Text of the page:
Jules-Gabriel-François Baillarger

Born 1815-03-25
Died 1890-12-31

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French neurologist and psychiatrist, born March 25, 1815, Montbazon, département Indre-et-Loire, west central France; died December 31, 1890.

Biography of Jules-Gabriel-François Baillarger

Jules-Gabriel-François Baillarger was born of a middle-class family in Montbazan, Indre-et-Loire. His education was entrusted to an old priest who was, however, a better apiarist than scholar. Baillarger studied medicine at Paris under Jean Étienne Dominique Esquirol (1772-1840), and already while still in training he worked as an intern at the Charenton asylum for the mentally ill. He was conferred doctor of medicine in 1837 with a thesis entitled Du siége de quelques hémorrhagies méningées. Three years later, in 1840 he was appointed to the Salpêtrière, but soon gave up his position to become one of the directors of a mental asylum in Ivry that had been established by his teacher, Esquirol. In 1842 the Académie de médecine awarded him a prize for his work on hallucinations.

In 1843, with François Achille Longet (1811-1871), Laurent Alexis Philibert Cerise (1807-1869), and Jacques-Joseph Moreau (1804-1884) he founded the journal Annales médico-psychologiques du système nerveux, in which he published many of his papers. This is still published and is therefore the oldest journal of psychiatry in the world. Later he was the moving spirit in establishing the Société médico-psychologique and the Association mutuelle des médecins aliénistes.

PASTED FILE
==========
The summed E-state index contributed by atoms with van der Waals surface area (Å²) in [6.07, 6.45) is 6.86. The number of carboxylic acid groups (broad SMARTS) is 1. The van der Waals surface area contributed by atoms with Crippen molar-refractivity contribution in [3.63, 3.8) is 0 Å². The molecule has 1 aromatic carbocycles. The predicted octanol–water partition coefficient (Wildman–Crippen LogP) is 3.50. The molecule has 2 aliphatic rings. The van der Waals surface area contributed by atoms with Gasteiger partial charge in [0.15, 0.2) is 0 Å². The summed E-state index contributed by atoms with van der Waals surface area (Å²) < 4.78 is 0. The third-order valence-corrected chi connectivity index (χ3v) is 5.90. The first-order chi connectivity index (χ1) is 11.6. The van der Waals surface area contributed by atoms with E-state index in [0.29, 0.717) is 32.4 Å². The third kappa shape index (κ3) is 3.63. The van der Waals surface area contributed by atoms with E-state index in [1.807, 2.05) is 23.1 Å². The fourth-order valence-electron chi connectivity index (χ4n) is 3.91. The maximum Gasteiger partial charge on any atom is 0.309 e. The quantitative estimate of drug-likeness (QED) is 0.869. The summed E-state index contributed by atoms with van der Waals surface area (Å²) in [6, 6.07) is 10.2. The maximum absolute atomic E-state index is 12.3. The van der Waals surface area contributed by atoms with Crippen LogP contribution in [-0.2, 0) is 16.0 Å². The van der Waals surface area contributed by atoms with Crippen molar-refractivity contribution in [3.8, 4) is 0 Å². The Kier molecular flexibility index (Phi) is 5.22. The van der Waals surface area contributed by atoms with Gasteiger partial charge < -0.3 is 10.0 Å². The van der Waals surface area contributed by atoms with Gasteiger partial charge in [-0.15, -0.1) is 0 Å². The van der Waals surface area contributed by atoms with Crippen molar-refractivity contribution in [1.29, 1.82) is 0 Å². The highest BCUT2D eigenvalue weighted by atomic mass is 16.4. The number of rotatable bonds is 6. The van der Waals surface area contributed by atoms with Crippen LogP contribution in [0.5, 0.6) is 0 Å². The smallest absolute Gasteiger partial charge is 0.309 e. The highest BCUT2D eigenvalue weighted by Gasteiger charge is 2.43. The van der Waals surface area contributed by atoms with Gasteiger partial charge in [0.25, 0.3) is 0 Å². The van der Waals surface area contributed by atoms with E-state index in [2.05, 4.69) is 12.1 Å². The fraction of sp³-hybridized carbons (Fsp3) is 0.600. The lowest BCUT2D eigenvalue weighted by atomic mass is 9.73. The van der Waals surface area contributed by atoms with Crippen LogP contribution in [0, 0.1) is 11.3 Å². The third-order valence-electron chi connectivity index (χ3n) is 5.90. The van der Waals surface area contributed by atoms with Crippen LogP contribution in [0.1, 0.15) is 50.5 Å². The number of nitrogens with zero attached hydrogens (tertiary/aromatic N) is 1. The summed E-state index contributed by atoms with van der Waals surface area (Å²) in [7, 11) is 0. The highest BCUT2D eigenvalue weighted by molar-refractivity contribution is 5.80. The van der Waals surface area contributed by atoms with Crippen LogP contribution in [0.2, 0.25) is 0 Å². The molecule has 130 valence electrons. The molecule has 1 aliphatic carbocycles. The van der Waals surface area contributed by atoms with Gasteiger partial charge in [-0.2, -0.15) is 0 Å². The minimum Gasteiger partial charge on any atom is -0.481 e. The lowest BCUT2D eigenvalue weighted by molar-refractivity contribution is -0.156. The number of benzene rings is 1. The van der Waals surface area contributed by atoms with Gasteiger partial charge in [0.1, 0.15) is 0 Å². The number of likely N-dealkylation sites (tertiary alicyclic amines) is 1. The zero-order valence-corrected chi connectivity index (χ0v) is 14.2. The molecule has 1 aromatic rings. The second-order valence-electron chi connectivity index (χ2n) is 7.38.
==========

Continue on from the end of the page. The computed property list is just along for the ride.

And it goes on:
Baillarger was vitally interested in hospital administration, the care of prisoners, deficiency disorders and cretinism, and made the usual run of mental hospital observations. In 1865, according to André Ombrédane, Baillarger pointed out that patients with aphasia had lost the power of voluntary speech but nevertheless retained certain automatic expressions that were not always employed correctly. This contribution was recognized by John Hughlings Jackson who called it "Baillarger's principle."

Baillarger's interests were mainly clinical, and his descriptions of behaviour in various types of mania, melancholia and general paralysis were true to form but not really enlightening. He described the manic-depressive cycle and the stupor of melancholia, and he noted the unequal pupils in dementia paralytic and their occasional association with locomotor ataxia. From his description of these disorders, however, it must be concluded that as a clinician he was working in etiological darkness.

Outstanding among his works on psychiatry was that on hallucinations – which brought him the Prix de l'Académie in 1842. According to Zilboorg and Henry, Baillarger "was the first to sense that hallucinations are what we would call today spontaneous results of a psychological reaction; he called them 'involuntary'. He also studied the role of the state which is intermediary between that of being asleep and that of being awake, at which time normal people have hallucinatory experiences, now called 'hypnagogic.' "